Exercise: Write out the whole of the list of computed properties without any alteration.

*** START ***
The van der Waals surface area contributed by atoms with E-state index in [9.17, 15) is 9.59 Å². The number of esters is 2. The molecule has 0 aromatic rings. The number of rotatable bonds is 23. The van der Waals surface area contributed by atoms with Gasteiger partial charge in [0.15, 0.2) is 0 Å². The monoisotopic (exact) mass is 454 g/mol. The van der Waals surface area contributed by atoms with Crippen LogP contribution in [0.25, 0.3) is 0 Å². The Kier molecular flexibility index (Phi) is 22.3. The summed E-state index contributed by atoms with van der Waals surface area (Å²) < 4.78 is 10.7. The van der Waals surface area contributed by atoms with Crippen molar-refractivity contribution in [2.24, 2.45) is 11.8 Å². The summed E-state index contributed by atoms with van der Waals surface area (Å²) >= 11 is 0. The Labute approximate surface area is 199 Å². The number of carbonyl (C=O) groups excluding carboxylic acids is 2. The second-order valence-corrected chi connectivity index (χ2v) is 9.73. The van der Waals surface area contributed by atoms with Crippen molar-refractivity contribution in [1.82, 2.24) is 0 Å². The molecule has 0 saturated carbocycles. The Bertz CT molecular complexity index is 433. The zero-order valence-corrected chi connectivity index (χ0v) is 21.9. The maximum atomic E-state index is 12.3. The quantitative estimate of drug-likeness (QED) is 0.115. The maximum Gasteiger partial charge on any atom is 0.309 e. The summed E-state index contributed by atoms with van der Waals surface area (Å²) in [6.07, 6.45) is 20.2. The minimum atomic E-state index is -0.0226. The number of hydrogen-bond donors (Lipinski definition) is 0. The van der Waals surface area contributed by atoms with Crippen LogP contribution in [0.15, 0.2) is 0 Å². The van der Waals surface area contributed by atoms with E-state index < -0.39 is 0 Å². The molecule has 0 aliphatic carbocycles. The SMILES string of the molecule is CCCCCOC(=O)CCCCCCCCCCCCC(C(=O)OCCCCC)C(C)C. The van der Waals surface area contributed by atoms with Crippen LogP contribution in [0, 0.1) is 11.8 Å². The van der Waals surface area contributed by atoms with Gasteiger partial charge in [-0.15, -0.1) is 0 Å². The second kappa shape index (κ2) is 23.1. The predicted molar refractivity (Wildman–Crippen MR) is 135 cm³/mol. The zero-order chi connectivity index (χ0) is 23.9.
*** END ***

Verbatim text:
The van der Waals surface area contributed by atoms with E-state index in [9.17, 15) is 9.59 Å². The number of esters is 2. The molecule has 0 aromatic rings. The number of rotatable bonds is 23. The van der Waals surface area contributed by atoms with Gasteiger partial charge in [0.15, 0.2) is 0 Å². The monoisotopic (exact) mass is 454 g/mol. The van der Waals surface area contributed by atoms with Crippen LogP contribution in [0.25, 0.3) is 0 Å². The Kier molecular flexibility index (Phi) is 22.3. The summed E-state index contributed by atoms with van der Waals surface area (Å²) < 4.78 is 10.7. The van der Waals surface area contributed by atoms with Crippen molar-refractivity contribution in [2.24, 2.45) is 11.8 Å². The summed E-state index contributed by atoms with van der Waals surface area (Å²) >= 11 is 0. The Labute approximate surface area is 199 Å². The number of carbonyl (C=O) groups excluding carboxylic acids is 2. The second-order valence-corrected chi connectivity index (χ2v) is 9.73. The van der Waals surface area contributed by atoms with Crippen molar-refractivity contribution in [1.82, 2.24) is 0 Å². The molecule has 0 saturated carbocycles. The Bertz CT molecular complexity index is 433. The zero-order valence-corrected chi connectivity index (χ0v) is 21.9. The maximum atomic E-state index is 12.3. The quantitative estimate of drug-likeness (QED) is 0.115. The maximum Gasteiger partial charge on any atom is 0.309 e. The summed E-state index contributed by atoms with van der Waals surface area (Å²) in [6.07, 6.45) is 20.2. The minimum atomic E-state index is -0.0226. The number of hydrogen-bond donors (Lipinski definition) is 0. The van der Waals surface area contributed by atoms with Crippen LogP contribution in [0.15, 0.2) is 0 Å². The van der Waals surface area contributed by atoms with E-state index < -0.39 is 0 Å². The molecule has 0 aliphatic carbocycles. The SMILES string of the molecule is CCCCCOC(=O)CCCCCCCCCCCCC(C(=O)OCCCCC)C(C)C. The van der Waals surface area contributed by atoms with Crippen LogP contribution in [0, 0.1) is 11.8 Å². The van der Waals surface area contributed by atoms with Gasteiger partial charge in [-0.15, -0.1) is 0 Å². The second kappa shape index (κ2) is 23.1. The predicted molar refractivity (Wildman–Crippen MR) is 135 cm³/mol. The zero-order chi connectivity index (χ0) is 23.9.